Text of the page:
dna testing


District Attorney Rosemary Lehmberg announced last week that hundreds of criminal cases in Travis County could be subject to appeal because of a change in DNA standards. Initially estimated in the hundreds, the number of cases has begun to look much higher, with anywhere from 4,000 to 5,000 cases that may be up for appeal.

Filipa Rodrigues/KUT News

The Texas Court of Criminal Appeals granted a stay Monday afternoon in the case of Death Row inmate Rodney Reed. Reed was accused of the 1996 murder of Stacey Stites, and he was scheduled for execution on March 5. Since Reed's conviction, many have come out in support of his innocence and argued that, at the very least, further DNA testing is necessary to determine what happened.

Reed's attorney Bryce Benjet, who works with the Innocence Project, said in a statement:

Sarah Lim

You might be familiar with the case of Michael Morton. He's the Georgetown, Texas man who spent more than 20 years in prison for killing his wife. But he didn't do it. And it was DNA testing that eventually freed him.

Veronica Zaragovia

Update: A Texas Senate committee passed a bill last night that would require DNA testing of evidence in cases involving the death penalty.

The proposal will now go to the full senate for a vote.


Texas lawmakers say criminals are leaving more than fingerprints behind at crime scenes.

Today, representatives discussed a bill that would allow police across the state to take swabs of DNA from arrestees accused of a Class B misdemeanor or above. That genetic information would then be archived in a database and the swab would be destroyed.

Veronica Zaragovia, KUT News

Some officials in Texas – including Attorney General Greg Abbott – want to change how the state handles DNA evidence.

Abbott says he thinks testing on DNA evidence should happen before a death penalty case goes to trial.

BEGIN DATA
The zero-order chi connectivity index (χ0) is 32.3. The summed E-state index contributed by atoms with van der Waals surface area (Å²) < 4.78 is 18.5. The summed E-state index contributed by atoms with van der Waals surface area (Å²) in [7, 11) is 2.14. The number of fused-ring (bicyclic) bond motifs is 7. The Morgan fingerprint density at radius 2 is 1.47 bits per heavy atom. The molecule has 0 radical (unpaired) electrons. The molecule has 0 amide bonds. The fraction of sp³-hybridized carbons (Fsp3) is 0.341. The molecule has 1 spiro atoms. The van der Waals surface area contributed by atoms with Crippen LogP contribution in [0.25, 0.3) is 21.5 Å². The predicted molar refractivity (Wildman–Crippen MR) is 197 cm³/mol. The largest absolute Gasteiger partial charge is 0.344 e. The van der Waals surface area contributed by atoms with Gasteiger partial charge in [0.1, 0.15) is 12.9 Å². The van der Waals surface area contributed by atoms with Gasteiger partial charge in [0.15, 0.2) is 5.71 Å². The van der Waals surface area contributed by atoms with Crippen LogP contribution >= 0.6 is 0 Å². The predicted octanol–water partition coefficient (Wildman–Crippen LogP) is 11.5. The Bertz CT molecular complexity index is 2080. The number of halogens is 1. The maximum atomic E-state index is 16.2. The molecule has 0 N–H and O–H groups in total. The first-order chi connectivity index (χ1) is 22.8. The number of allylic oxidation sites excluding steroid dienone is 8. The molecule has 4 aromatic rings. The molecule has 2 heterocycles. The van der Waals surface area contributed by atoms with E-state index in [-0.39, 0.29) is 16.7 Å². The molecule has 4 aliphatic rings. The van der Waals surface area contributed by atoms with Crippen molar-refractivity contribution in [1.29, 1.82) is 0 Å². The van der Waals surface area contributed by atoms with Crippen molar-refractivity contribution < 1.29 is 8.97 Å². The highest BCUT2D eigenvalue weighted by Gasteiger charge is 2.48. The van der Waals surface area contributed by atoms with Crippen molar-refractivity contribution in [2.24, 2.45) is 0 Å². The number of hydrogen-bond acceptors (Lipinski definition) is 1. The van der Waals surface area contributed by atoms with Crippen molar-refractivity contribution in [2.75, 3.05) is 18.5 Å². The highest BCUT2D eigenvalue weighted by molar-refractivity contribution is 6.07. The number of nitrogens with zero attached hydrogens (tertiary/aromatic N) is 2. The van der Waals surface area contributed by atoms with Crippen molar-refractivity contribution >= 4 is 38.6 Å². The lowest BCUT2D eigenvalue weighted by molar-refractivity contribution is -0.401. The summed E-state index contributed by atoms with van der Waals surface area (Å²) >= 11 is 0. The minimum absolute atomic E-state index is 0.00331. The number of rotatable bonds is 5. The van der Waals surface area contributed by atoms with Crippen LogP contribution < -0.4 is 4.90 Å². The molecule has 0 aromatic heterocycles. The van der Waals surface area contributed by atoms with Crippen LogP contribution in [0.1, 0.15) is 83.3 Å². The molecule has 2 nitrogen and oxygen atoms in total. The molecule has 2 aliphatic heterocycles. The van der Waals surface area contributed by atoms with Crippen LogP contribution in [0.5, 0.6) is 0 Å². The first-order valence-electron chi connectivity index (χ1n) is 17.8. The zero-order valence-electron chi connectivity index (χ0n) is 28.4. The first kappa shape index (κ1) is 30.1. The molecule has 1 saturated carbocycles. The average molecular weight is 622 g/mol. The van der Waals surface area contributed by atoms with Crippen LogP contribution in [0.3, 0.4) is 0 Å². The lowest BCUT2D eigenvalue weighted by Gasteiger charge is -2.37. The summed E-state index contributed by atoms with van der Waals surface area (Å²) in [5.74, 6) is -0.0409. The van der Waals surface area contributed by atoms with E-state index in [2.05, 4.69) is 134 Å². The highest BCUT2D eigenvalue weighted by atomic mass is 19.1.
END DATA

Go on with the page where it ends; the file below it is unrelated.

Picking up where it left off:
"If you’re innocent, you’re going to find out that your exoneration will come sooner," Abbott said. "If you are guilty, justice will be more swift and more certain."

City of Austin

The backlog in forensic DNA evidence in Austin is so serious that local judges and the Travis County district attorney called the mayor and City Council members to discuss the situation. Then they followed up with letters.

On Tuesday, the council agreed to fund three new jobs for forensic chemists. But the embarrassment prompted council member Laura Morrison to promote a new idea in dealing with the city’s forensic needs.

Photo by Caleb Bryant MIller/Texas Tribune

Reversing its decade-long objection to testing that death row inmate Hank Skinner says could prove his innocence, the Texas Attorney General's office today filed an advisory with the Texas Court of Criminal Appeals seeking to test DNA in the case. 

"Upon further consideration, the State believes that the interest of justice would best be served by DNA testing the evidence requested by Skinner and by testing additional items identified by the state," lawyers for the state wrote in the advisory.

Skinner, now 50, was convicted in 1995 of the strangulation and beating death of his girlfriend Twila Busby and the stabbing deaths of her two adult sons on New Year’s Eve 1993 in Pampa. Skinner maintains he is innocent and was unconscious on the couch at the time of the killings, intoxicated from a mixture of vodka and codeine.